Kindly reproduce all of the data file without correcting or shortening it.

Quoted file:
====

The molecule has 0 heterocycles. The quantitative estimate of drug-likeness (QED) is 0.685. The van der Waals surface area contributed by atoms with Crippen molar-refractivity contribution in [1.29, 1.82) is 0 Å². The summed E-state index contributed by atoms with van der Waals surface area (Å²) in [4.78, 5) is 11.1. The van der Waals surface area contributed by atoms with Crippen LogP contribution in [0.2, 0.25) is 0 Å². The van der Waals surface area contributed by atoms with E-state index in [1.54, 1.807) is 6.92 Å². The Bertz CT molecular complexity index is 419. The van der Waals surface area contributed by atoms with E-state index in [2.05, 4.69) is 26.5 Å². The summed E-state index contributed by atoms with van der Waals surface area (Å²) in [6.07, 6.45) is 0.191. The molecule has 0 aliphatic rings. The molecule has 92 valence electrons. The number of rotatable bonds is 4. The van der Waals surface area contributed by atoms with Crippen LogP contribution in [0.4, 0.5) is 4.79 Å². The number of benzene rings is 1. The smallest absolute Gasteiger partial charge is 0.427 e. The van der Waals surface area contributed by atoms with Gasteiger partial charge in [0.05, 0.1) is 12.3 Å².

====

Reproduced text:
The molecule has 0 heterocycles. The quantitative estimate of drug-likeness (QED) is 0.685. The van der Waals surface area contributed by atoms with Crippen molar-refractivity contribution in [1.29, 1.82) is 0 Å². The summed E-state index contributed by atoms with van der Waals surface area (Å²) in [4.78, 5) is 11.1. The van der Waals surface area contributed by atoms with Crippen LogP contribution in [0.2, 0.25) is 0 Å². The van der Waals surface area contributed by atoms with E-state index in [1.54, 1.807) is 6.92 Å². The Bertz CT molecular complexity index is 419. The van der Waals surface area contributed by atoms with E-state index in [2.05, 4.69) is 26.5 Å². The summed E-state index contributed by atoms with van der Waals surface area (Å²) in [6.07, 6.45) is 0.191. The molecule has 0 aliphatic rings. The molecule has 92 valence electrons. The number of rotatable bonds is 4. The van der Waals surface area contributed by atoms with Crippen LogP contribution in [0.4, 0.5) is 4.79 Å². The number of benzene rings is 1. The smallest absolute Gasteiger partial charge is 0.427 e. The van der Waals surface area contributed by atoms with Gasteiger partial charge in [0.05, 0.1) is 12.3 Å².